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Oregon adopts heat safety rule to protect farm labor and other workers.

Aside from Oregon, only California, Washington State, and Minnesota have heat illness standards. California was the first, in 2006.

In the wake of a heat wave blamed for the death of a farmworker, Oregon adopted an emergency rule on Thursday that guarantees workers rest breaks in the shade and plenty of cool water to drink during hot weather. Farmworker advocates called for the passage of federal protections against heat stress on the job.

“We are tired of going to the funerals of those who have died,” said Teresa Romero, president of the United Farm Workers union. “The time for action is now.” Reyna Lopez, executive director of the Oregon farmworker group PCUN, said, “It has to be national. It has to be strong. It has to be soon.”

Aside from Oregon, only California, Washington State, and Minnesota have heat illness standards. California was the first, in 2006.

Companion heat stress bills in the Senate and House, S 1068 and HR 2193, are modeled on California’s regulation. They would require the Labor Department to write an enforceable heat standard with such measures as paid breaks in cool areas, access to water, limits on time exposed to heat, and treatment of workers with heat-related illness. Sponsors say 815 workers died and more than 70,000 were seriously injured by heat stress in the quarter-century ending in 2017. The bills await committee hearings.

READ MORE: Polis signs bill giving agricultural workers new protections

“Crop workers … are at a higher risk of heat-related death or illness,” says the American Public Health Association. “Climate change is increasing the overall temperature and number of extreme heat events.” Some analysts say the risk for crop workers is 20 times higher than the risk faced by the average worker.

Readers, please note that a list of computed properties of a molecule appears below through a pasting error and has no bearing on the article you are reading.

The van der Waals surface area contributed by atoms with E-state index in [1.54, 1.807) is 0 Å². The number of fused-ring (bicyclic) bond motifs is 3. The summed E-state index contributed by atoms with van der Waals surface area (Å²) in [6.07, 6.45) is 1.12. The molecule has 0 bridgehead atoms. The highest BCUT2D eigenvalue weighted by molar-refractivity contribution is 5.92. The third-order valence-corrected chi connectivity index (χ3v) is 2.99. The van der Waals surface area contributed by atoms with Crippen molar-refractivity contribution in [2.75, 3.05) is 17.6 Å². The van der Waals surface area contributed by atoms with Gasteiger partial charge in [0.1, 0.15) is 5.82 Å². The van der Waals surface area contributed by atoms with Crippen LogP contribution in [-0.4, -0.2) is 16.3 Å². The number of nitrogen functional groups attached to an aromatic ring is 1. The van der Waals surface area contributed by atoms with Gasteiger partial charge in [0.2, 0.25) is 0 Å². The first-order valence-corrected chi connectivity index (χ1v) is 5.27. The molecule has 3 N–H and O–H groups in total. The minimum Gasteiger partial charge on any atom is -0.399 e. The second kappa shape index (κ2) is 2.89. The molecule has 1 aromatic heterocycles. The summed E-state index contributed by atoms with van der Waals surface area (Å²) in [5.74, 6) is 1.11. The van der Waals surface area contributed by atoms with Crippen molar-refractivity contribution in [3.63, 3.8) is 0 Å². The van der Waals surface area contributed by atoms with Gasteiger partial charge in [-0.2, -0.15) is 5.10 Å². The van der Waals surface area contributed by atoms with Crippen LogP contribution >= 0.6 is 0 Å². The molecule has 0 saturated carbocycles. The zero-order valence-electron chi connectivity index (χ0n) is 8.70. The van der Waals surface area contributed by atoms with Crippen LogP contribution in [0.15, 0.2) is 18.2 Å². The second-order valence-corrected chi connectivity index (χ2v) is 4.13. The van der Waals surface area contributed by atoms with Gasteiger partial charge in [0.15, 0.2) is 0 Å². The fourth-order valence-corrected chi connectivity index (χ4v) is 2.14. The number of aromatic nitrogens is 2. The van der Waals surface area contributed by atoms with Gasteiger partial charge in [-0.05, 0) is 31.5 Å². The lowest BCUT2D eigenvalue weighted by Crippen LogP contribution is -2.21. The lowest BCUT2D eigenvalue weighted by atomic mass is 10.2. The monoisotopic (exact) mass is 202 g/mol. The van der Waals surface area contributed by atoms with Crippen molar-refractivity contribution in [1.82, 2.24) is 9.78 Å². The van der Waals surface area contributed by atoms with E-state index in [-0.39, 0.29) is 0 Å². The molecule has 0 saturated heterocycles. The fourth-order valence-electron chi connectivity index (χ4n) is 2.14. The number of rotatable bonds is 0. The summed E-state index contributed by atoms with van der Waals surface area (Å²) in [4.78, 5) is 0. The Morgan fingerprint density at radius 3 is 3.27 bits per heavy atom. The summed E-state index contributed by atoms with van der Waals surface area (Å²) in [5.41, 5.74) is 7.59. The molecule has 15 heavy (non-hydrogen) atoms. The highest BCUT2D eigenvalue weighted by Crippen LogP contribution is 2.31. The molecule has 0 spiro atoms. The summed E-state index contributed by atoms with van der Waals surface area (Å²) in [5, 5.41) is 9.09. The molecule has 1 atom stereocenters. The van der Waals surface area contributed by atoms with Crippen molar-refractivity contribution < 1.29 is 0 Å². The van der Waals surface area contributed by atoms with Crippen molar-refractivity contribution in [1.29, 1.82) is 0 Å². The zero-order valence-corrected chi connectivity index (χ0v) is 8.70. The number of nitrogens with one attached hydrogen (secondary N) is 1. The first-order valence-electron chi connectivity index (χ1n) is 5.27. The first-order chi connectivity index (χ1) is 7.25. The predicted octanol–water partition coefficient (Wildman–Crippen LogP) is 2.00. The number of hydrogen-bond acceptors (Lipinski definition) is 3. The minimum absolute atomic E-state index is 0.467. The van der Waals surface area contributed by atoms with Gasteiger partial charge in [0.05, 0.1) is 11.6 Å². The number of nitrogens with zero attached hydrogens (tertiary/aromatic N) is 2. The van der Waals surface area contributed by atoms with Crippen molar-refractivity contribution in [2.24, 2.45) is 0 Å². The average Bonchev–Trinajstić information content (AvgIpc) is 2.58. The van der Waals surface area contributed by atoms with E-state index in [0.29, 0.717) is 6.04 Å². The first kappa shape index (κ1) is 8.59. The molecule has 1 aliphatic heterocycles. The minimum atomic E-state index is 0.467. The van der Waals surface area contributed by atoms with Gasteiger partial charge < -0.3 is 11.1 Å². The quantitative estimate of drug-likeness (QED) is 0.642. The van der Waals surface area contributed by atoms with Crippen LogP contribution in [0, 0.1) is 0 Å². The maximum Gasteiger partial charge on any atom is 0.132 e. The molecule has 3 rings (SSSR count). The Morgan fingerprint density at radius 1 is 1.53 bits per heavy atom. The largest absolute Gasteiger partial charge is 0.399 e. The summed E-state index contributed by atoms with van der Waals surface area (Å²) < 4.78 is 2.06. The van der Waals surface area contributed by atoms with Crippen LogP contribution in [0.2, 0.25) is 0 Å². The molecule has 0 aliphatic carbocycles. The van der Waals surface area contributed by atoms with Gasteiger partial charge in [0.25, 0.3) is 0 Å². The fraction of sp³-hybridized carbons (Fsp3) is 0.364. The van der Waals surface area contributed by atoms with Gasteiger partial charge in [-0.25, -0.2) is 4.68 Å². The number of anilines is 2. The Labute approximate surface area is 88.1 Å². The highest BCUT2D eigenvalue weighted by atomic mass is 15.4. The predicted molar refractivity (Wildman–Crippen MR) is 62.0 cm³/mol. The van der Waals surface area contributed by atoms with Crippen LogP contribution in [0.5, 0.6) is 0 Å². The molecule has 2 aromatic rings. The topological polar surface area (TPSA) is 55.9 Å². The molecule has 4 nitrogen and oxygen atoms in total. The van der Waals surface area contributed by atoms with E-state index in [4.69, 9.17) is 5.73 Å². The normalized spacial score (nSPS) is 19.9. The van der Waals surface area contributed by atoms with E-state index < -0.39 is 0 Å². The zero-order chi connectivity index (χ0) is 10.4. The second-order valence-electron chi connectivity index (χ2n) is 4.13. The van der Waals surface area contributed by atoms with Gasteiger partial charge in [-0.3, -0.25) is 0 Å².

Oregon’s new heat rule requires employers, when the heat index is 90°F. or higher, to provide a 10-minute cool-down rest period in the shade for every two hours of work. The rest area must be as close as practical to the work area. Employers must also provide enough cool or cold water for every employee to drink a quart for each hour on the job. Supervisors also must monitor workers for symptoms of heat illness.

“I am concerned that our recent record-breaking heat wave in the Willamette Valley is a harbinger of what’s to come,” said Oregon Gov. Kate Brown. “No one should have to choose between their health and a paycheck.”

A farmworker, Sebastian Francisco Perez, 38, died at a Willamette Valley nursery midway between Portland and Salem, the state capital, in late June, when the high temperature in the area was 104°F.. Perez, from Guatemala, was part of a crew moving irrigation lines when he was found unconscious.

“Many farmworkers are reluctant to stop work or say they need a break,” because they are paid by each box or pound of crop they harvest, said Bruce Goldstein, president of Farmworker Justice. “They know they won’t get paid.”

Romero, Lopez, and Goldstein urged Congress to pass legislation to give legal status and open a path to citizenship to undocumented farmworkers. Legal status would give workers a greater voice for safe working conditions, they said.

Produced with FERN, non-profit reporting on food, agriculture, and environmental health.
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